The hope of Bakich leading Maryland to the NCAA Tournament came to an end on June 27, 2012 when he accepted a position as the University of Michigan head coach. Michigan’s tradition rich program was too much for Bakich to pass up. Despite making great progress in just three seasons as Maryland head coach, he left College Park without reaching the ACC Tournament or NCAA Tournament. But he did leave behind a solid foundation for Maryland’s next coach to build off of. Maryland hired former Kansas State coach John Szefc a couple of weeks later, in his first season as Terps coach, he missed out on the ACC Tournament. Finishing in ninth place and three games back of Miami for the final spot in the ACC Tournament, Szefc did achieve a 30-25 record overall.
Where would we be if Erik Bakich had remained the coach of the Terrapins baseball team? While it is still early, Bakich leaving Maryland hurt the Terps greatly. Maryland is preparing to join the Big Ten, and while progress has been made in baseball, it is still not enough to make recruiting easier for new coach Szefc. The 34 yer old Bakich would have been the ideal candidate to lead Maryland baseball into the Big Ten. His progress with the program was felt on and off the field. What he accomplished off the field in a short period of time is unheard of for a “non-revenue” sport. With more money coming from the Big Ten, Bakich had the baseball program positioned to reap many benefits. His progression with the team and high level recruiting would have had the Terps as a team on the rise in the Big Ten. With his first recruiting class leading the 2014 Terps, the expectations would have been to reach the NCAA Tournament, and they most likely would have accomplished this goal. After a rough history in the ACC, they would start the new chapter of Maryland baseball with positive momentum. It wouldn’t be out of the question to see Bakich lead the Terps to a Big Ten baseball championship within the first three years of the move.
With a Big Ten Championship and the regular appearances in the NCAA Tournament, Bakich would position himself as one of the top coaches in Maryland. With Bakich’s young age, these accomplishments would have come before he even hit 40 years old. By this point in his career Bakich would be playing with house money. He would have accomplished more than any other baseball coach at Maryland, and the support from the fans would be there with future MLB Players playing right on campus. Baseball really starts to pick up when the weather gets nice and most other sports are finished with their season. Not having to compete with lacrosse full time would help Bakich carve out a niche with Maryland fans. Imagine Maryland hosting a regional in the NCAA Tournament on campus in May? The weather is perfect, not too hot, but warm enough to enjoy the campus and outdoor seating at Cornerstone.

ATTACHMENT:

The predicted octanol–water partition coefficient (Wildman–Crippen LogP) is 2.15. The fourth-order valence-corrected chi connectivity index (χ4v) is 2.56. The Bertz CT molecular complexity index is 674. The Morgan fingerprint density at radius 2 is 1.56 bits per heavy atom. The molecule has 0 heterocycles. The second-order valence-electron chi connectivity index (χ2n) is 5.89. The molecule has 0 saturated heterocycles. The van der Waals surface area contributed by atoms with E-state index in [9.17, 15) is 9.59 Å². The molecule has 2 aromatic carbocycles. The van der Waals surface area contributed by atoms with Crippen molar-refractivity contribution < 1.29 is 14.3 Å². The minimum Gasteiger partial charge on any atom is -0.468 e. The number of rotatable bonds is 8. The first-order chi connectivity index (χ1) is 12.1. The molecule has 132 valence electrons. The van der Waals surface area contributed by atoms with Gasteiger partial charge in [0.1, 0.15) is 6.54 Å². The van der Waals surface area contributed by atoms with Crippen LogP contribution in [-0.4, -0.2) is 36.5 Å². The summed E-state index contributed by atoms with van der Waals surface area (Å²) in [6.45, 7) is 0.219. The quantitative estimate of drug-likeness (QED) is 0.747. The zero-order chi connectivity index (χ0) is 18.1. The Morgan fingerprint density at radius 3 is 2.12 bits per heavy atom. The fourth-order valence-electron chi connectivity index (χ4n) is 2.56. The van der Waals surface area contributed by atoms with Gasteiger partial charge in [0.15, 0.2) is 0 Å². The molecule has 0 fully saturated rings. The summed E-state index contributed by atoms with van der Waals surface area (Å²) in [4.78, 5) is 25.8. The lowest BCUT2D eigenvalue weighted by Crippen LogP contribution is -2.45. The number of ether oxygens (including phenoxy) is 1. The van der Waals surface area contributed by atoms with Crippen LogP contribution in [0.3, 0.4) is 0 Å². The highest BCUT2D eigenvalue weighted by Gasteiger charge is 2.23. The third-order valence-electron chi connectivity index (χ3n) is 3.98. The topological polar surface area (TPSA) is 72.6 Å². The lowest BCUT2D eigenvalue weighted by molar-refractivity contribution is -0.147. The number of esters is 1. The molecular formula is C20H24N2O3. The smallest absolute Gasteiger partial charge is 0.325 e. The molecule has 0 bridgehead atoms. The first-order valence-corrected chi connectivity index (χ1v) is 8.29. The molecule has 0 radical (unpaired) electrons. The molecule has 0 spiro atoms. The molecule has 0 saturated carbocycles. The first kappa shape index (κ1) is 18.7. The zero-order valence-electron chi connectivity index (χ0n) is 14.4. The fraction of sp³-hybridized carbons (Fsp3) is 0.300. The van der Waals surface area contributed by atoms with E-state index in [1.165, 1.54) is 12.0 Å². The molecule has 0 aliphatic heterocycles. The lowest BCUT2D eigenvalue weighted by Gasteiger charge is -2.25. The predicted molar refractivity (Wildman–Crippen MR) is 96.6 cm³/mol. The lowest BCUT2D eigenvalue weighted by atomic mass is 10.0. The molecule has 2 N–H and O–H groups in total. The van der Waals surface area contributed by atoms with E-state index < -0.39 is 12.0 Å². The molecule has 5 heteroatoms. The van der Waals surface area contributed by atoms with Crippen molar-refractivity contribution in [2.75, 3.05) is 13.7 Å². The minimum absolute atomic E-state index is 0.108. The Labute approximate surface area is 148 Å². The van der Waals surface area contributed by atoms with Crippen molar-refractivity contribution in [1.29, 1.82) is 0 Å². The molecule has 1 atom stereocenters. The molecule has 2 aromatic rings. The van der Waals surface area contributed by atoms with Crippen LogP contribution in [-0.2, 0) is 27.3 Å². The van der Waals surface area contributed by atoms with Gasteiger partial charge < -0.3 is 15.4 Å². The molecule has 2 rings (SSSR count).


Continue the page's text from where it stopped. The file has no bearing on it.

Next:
Of course, the question arises in could Maryland maintain a big time baseball coach? Or would the Major Leagues eventually come after Bakich? Solid points to bring up in the what if, as Bakich hadn’t even made the ACC Tournament and already received interest for Michigan. Everything I mentioned above would be tough for him to accomplish at Maryland if he continued to gain interest from the top programs in the country. Would Kevin Anderson and company have given him a large enough contract to deter him from looking else where? Bakich would have become college baseball’s version of Brad Stevens and Shaka Smart, young and the lead candidate for every open position in the sport. Stevens and Smart have been opting to staying put at their current locations, but until when? Eventually a top 5 job will open up and they will be called. Same thing would have happened with Bakich if he stayed at Maryland and built the program to a top level. He is an alumni of East Carolina with no strong ties to Maryland.
The fun part in these what-ifs is thinking of the positive outcomes. Having a great baseball program would be a lot of fun for students and fans in the area. Right in the middle of campus, Shipley Field presents a fun environment for baseball fans to take in a game. Bakich was making it possible to enjoy the beautiful campus and competitive baseball all in one spot. The future was right very bright for Maryland baseball, it might still be, but for now we are still left many question marks about how Maryland baseball will move from the loss of Erik Bakich.